Since the introduction of interactive technology in the classroom there have been many changes and advances in the industry. Whilst a small minority in the education sector are still not completely convinced of the efficacy of using technology to assist teachers, there are those that embrace the benefits it delivers. As this technology evolves and devices become smarter and offer more functionality, is there still a place for pioneering classroom technology such as the interactive touch screen?
We spoke to education consultant Dr. David Whyley about his views on the potential of interactive displays and whether they still have a role to play in the classroom.
Steljes: To set the background, how have attitudes towards technology in the classroom changed from the days of the very first interactive whiteboard to now?
Dr. Whyley: As with the introduction of anything new, when technology was first introduced into the classroom attitudes ranged from overly positive to quite negative. Today both teachers and students are benefiting from the use of technology from everything from lesson planning and delivery, to completing tasks and finding out about homework. I still remember when interactive whiteboards were introduced in my school, many years ago. The impact on teaching staff and learners was tangible — in fact after his first use of the technology, one year three student, wondered if the ink in the end of his finger would ever run out! But on a serious note, the interactive whiteboards really helped in getting technophobic teachers to embrace the use of technology in their classrooms. Now we’re seeing a host of technology solutions being used in teaching, from apps and software, to interactive tables, touch screens, smartphones and laptops.
S: With technology advancing so quickly, and new devices introduced all the time, does the interactive display or interactive whiteboard still have a role to play in the class room?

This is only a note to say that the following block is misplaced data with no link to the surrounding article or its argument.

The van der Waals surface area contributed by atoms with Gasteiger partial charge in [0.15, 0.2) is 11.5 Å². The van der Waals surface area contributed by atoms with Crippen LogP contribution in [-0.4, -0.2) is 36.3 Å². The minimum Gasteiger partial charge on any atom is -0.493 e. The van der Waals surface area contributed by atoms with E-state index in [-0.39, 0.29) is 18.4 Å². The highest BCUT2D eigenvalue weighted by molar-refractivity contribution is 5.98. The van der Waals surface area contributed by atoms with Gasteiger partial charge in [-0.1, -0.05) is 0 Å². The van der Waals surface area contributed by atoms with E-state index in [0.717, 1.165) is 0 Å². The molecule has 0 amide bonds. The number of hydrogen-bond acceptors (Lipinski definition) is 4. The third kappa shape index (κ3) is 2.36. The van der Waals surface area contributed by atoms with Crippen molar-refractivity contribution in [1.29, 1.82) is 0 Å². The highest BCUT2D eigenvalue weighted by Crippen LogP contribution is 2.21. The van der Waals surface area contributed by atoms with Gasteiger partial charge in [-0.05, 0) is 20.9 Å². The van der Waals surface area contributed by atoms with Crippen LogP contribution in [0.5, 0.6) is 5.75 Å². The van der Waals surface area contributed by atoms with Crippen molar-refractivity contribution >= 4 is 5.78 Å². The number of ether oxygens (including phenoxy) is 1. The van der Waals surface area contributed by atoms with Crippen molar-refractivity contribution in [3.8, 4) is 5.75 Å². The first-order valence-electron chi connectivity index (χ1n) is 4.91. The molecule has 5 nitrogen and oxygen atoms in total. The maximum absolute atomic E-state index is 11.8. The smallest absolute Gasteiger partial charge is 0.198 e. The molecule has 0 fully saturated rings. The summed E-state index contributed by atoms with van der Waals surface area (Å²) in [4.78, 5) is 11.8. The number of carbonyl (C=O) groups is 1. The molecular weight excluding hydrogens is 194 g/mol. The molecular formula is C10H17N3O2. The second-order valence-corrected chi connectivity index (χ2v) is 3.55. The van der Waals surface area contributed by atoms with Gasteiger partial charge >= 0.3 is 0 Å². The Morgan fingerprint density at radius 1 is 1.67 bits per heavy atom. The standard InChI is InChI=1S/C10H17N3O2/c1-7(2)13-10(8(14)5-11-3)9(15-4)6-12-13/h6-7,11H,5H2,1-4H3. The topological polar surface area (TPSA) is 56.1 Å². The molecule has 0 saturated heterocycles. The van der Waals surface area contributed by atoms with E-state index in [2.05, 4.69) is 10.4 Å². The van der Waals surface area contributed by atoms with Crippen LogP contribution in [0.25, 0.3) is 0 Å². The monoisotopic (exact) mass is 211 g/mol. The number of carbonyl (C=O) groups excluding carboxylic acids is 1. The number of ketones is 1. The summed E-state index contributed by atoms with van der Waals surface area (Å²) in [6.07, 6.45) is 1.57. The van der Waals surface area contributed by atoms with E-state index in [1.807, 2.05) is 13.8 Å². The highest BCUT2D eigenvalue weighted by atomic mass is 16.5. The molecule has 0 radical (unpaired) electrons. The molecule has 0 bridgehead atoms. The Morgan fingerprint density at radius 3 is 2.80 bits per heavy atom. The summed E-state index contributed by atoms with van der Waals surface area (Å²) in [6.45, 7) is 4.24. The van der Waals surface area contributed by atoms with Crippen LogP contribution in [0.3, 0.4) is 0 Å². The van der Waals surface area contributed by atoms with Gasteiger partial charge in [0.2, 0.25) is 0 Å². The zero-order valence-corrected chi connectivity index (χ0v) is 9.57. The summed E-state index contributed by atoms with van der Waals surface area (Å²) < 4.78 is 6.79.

DW: The large interactive display most definitely still has a role to play in the classroom. Consider that the education environment itself has changed — students no longer learn in a linear fashion nor are they passive receivers of information. Instead, the modern classroom is one that focuses on engagement, collaboration and interactivity. And the interactive whiteboard has been instrumental driving this approach. In fact, large classroom displays are generally seen as a ‘must-have’ technology in the classroom to facilitate the core teaching and learning function of demonstration and modelling.
S: How will the interactive whiteboard develop? Or has it reached the pinnacle of advancement? Will we be looking at a replacement in the near future?
DW: It’s impossible to say with certainty that the interactive whiteboard will be around forever — it may very well evolve to such a degree that we start calling it something else! However, in the near future I believe there is definite scope for development of the interactive whiteboard and interactive panels. While many in the education sector consider this type of display technology ‘old hat’, I think 2016 will be the year where interactive displays are turbo-charged, especially with the integration of features like Office 365, Microsoft Ink for the new Edge browser and Microsoft Office applications.
The new generation of VIVIDtouch displays is the perfect example. VIVIDtouch screens include a 4K display with crystal clear graphics and colours, and smooth inking in all light levels. More than that, this latest generation touch screen includes an inbuilt Windows 10 computer, so no additional desktop or laptop is required — merely switch it on and access what you need from online apps and documents to storage and Office 365 programs.
The next generation of VIVIDtouch screens have been unveiled at BETT 2016. To be one of the first to view the latest in touch technology, head over to VIVIDtouch Stand C410. You could also be in with a chance to win the entire stand’s contents!